In both the hospital market and the ambulatory market, Epic has the best-selling electronic health records system, according to data issued by ONCHIT

Across the nation, clinical laboratories and pathology groups are busy interfacing their laboratory information (LIS) systems to the electronic health record (EHR) systems of their client hospitals and physicians. Yet, few lab managers know which EHR systems are dominating the market and which EHR systems are barely surviving.

In fact, it can be a challenge to understand market share by vendor. That is because market share can be determined in multiple ways. Dark Daily found three different rankings of EHR vendors. Each was based on slightly different sets of data.

Beckers Says that 10 EHR Vendors Control 90% of the Hospital Market

In its analysis, Beckers Hospital Review determined that the concentration of market share is at the point where just 10 EHR vendors now control 90% of hospital market share. This appeared in a recent report. These companies were identified based on meaningful use attestation data from the Centers for Medicare and Medicaid (CMS).

Beckers Hospital Review identified the top ten EHR products as follows:

Epic Systems Corporation

Meditech (NASDAQ:MEDT),

Computer Programs & Systems, Inc. (NASDAQ:CPSI),

Cerner (NASDAQ:CERN),

McKesson (NYSE: MCK),

Healthland,

Siemens (OTC: SMAWF),

Healthcare Management Systems,

Allscripts (NASDAQ:MDRX), and,

NextGen Healthcare.

Fast Growth in Eligible Professinals Attesting to Meaningful Use

Above is a diagram of electronic medical records vendors’ hospital market share provided by Software Advice, a company based in Austin, Texas. This chart is based on the number of attestations of meaningful use of complete EHRs by eligible hospitals. It determined that 10 EHR vendors control more than 90% of the hospital EHR market. (Graphic copyright Software Advice.)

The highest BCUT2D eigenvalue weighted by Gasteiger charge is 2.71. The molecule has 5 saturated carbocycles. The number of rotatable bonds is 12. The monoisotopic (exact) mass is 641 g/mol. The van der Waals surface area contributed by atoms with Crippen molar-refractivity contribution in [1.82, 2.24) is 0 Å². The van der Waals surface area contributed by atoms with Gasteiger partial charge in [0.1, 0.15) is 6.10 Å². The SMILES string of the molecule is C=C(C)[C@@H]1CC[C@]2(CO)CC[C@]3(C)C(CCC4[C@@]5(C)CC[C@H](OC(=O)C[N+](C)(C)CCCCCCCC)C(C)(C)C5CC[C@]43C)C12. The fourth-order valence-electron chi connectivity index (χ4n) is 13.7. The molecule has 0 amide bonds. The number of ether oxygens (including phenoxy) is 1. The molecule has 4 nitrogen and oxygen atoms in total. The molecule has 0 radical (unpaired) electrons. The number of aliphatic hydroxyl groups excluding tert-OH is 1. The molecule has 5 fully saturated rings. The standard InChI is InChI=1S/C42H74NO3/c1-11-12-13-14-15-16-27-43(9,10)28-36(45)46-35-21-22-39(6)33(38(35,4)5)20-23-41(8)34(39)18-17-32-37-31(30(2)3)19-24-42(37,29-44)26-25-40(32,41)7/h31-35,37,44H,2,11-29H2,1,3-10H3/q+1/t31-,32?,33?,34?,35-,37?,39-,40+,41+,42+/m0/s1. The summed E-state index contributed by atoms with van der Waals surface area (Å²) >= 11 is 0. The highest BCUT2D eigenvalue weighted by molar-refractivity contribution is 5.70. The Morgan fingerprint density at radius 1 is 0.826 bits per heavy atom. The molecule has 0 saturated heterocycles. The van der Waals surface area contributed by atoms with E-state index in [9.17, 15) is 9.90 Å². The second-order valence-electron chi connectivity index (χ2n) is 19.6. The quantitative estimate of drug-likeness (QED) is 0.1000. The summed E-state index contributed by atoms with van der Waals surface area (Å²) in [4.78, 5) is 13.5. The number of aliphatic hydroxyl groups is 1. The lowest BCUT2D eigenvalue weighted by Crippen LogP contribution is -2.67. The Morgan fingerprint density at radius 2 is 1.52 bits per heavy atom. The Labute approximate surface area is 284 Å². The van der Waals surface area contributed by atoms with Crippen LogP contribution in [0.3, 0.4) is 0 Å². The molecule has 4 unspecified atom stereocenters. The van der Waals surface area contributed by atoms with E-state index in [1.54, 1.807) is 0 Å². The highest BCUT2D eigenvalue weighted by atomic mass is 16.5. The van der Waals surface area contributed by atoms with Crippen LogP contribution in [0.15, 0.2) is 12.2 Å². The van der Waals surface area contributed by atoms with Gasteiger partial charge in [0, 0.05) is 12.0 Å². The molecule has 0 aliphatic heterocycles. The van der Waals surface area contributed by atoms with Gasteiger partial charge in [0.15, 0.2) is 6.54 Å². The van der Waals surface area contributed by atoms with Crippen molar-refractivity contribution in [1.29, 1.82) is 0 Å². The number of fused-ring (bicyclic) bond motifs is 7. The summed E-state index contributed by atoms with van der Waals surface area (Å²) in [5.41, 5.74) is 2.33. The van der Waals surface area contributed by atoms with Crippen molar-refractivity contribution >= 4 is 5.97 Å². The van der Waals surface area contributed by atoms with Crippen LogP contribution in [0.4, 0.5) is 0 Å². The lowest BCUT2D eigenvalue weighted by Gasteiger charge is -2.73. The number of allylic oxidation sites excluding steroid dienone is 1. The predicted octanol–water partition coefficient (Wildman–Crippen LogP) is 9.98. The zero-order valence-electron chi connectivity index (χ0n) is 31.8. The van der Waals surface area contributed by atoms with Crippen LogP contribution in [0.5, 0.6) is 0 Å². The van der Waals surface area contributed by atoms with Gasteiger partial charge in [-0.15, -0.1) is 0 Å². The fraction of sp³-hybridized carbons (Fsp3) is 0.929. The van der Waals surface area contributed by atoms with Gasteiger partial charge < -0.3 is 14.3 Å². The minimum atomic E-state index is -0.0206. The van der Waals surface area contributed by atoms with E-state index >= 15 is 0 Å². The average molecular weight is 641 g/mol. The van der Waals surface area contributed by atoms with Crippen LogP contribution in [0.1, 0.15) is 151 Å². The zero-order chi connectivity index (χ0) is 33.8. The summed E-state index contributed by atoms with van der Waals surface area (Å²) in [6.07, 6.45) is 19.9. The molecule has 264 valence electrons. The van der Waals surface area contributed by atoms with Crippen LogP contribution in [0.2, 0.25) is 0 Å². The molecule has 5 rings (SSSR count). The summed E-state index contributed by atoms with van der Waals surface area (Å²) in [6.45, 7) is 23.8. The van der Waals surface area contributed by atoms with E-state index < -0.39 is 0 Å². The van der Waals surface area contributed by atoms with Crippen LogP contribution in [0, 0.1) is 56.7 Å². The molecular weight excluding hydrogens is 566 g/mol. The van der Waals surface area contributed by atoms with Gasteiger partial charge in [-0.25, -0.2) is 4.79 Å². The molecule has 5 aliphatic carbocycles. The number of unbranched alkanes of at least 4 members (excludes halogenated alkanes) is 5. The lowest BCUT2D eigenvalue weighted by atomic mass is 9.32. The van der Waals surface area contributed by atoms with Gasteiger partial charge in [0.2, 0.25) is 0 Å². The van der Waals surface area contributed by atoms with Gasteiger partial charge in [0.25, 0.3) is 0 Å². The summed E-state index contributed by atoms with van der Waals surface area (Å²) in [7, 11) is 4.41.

Above is a diagram of electronic medical records vendors’ hospital market share provided by Software Advice, a company based in Austin, Texas. This chart is based on the number of attestations of meaningful use of complete EHRs by eligible hospitals. It determined that 10 EHR vendors control more than 90% of the hospital EHR market. (Graphic copyright Software Advice.)

In its assessment of the ambulatory sector, Software Advice observed that a surprising amount of fragmentation exists in this sector. Each of the five top vendors have a market share that is less than 3%. Meanwhile, about 35% of the ambulatory EHR market remains in the hands of other smaller vendors. The company further noted that “Just as the market leaders are holding steady, smaller [EHR] vendors are clearly maintaining their footholds and didn’t concede any ground in 2013 (compared with 2012, when “other” vendors claimed a 35.3 percent share of the market).”

This diagram above shows the market share of ambulatory EHR systems by vendor. It was compiled by Software Advice, a company based in Austin, Texas. This chart is based on the number of attestations of meaningful use of complete EHRs by eligible professionals in an ambulatory setting. Compared to market share in the hospital sector, there is much less concentration of market share in the ambulatory market, as the top ten EHR vendors only control 64.7% of the this sector. (Graphic copyright Software Advice.)

This diagram above shows the market share of ambulatory EHR systems by vendor. It was compiled by Software Advice, a company based in Austin, Texas. This chart is based on the number of attestations of meaningful use of complete EHRs by eligible professionals in an ambulatory setting. Compared to market share in the hospital sector, there is much less concentration of market share in the ambulatory market, as the top ten EHR vendors only control 64.7% of the this sector. (Graphic copyright Software Advice.)

Software further wrote: “What’s surprising is how fragmented the market continues to be: five of the market’s top 10 vendors boast a market share of less than 3% each, and nearly 40% of the market uses an EHR from a vendor that falls outside of the top 10. Just as the market leaders are holding steady, smaller vendors are clearly maintaining their footholds and didn’t concede any ground in 2013 (compared with 2012, when “other” vendors claimed a 35.3% share of the market).”